Most parents are familiar with the ritual of lathering their kids up with sunscreen before they play out in the sun. Protection from the harmful effects of UV radiation makes perfect sense, and short of keeping your kids indoors all of the time, there are simple and straightforward ways to reduce your child's exposure.

Benefits of the Sun

However, when it comes to the health effects of the sun, the news is not all bad. In fact, it has become increasingly clear that there are valid health benefits derived the sun, primarily in our body's production of vitamin D. Recent evidence increasingly indicates that vitamin D plays an important role in a variety of bodily functions.

Conversely, deficiencies in vitamin D have been linked to several health problems, including Parkinson's disease, obesity, tuberculosis, gastrointestinal disorders, and dementia. Unfortunately, vitamin D deficiencies are common in this country, and aside from supplements, the primary source is exposure to the sun.

Vitamin D and Asthma

Now researchers have found a possible link between vitamin D deficiencies and childhood asthma. In fact, the condition is more prevalent in regions where children get fewer hours of sun exposure, particularly in northern climates where it tends to be cooler and wetter.

To arrive at their conclusions, researchers looked at more than 45,000 children and found that environmental conditions, particularly the hours of sunlight that people are exposed to, can play a significant role in determining the prevalence of asthma.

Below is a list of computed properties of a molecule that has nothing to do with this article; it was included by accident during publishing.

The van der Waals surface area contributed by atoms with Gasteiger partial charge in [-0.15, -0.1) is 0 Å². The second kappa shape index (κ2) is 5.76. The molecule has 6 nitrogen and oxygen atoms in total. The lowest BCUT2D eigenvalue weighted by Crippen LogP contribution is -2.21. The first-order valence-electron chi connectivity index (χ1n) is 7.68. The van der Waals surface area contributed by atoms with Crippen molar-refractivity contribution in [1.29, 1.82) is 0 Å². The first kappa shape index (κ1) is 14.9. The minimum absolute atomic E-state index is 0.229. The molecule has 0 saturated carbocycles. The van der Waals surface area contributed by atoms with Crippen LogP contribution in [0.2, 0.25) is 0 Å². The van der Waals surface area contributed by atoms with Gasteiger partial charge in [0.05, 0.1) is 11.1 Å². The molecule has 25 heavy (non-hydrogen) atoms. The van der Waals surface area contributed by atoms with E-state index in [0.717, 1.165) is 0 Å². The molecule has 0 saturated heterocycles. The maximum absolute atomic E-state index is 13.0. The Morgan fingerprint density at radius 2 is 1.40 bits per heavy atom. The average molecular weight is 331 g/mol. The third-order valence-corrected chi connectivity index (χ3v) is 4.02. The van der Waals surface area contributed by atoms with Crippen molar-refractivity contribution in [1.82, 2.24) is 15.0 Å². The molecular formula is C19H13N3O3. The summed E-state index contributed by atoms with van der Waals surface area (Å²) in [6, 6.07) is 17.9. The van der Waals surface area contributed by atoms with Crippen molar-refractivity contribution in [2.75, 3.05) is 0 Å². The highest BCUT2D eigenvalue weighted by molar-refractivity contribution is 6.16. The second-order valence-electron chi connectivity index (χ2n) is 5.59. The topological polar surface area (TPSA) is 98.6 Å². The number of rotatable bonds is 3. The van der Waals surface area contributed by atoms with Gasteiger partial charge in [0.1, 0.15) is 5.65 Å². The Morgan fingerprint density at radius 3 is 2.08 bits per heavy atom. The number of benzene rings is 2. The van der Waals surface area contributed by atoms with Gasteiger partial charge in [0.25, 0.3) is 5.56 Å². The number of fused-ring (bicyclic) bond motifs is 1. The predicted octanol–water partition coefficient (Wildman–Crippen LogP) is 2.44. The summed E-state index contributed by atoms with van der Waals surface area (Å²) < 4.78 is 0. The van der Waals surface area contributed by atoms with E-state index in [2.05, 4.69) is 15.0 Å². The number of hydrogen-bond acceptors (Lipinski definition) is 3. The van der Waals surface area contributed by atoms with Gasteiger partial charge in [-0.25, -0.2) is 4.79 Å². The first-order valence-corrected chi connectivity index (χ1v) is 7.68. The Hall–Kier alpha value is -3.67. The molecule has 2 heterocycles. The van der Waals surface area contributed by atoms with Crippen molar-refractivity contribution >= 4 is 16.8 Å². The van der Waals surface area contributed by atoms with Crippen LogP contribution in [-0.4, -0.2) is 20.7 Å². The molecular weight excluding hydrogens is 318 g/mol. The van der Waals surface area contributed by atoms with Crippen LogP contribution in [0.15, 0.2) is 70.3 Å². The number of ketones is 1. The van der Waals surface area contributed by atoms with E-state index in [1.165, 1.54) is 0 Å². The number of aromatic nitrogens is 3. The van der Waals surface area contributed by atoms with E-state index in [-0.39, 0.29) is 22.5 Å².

Understanding Asthma

Asthma is a chronic condition that affects the lungs, constricting the airways and making it difficult to breathe. Symptoms include wheezing, coughing, shortness of breath, and difficulty in breathing. The mornings and evenings are the times when asthma seems to crop up most frequently.

Though asthma can affect a person at any age, it often appears during childhood. Of the estimated 22 million people in this country affected by the disorder, 6 million of them are children, making it one of the most common childhood disorder.

What Parents Can Do

The benefits of vitamin D are still be studied, but if you feel that your child is not getting enough, there are ways to increase their levels, mainly through supplementation or spending time outside. It does not take much, maybe 30 minutes, but keep in mind that the sun's rays can be harmful, so avoid peak sun times. Vitamin D can also be obtained through supplements or fortification of certain foods.

As with all health related issues, before taking your kids out in the sun or giving them any supplements, consult with a doctor.

If you suspect that your child has asthma, speak with your pediatrician. The symptoms of asthma can be lessened by taking certain steps, including:

  • Keep the house as clean as possible, especially when it comes to dust or pet hair.
  • Avoid smoking cigarettes.
  • Feed them a healthy diet.
  • Close windows during pollen season.
  • Get an air filter for their room.

If you have questions or concerns about asthma, visit the website for the Center for Disease Control and Prevention (CDC), and the Asthma and Allergy Foundation of America.

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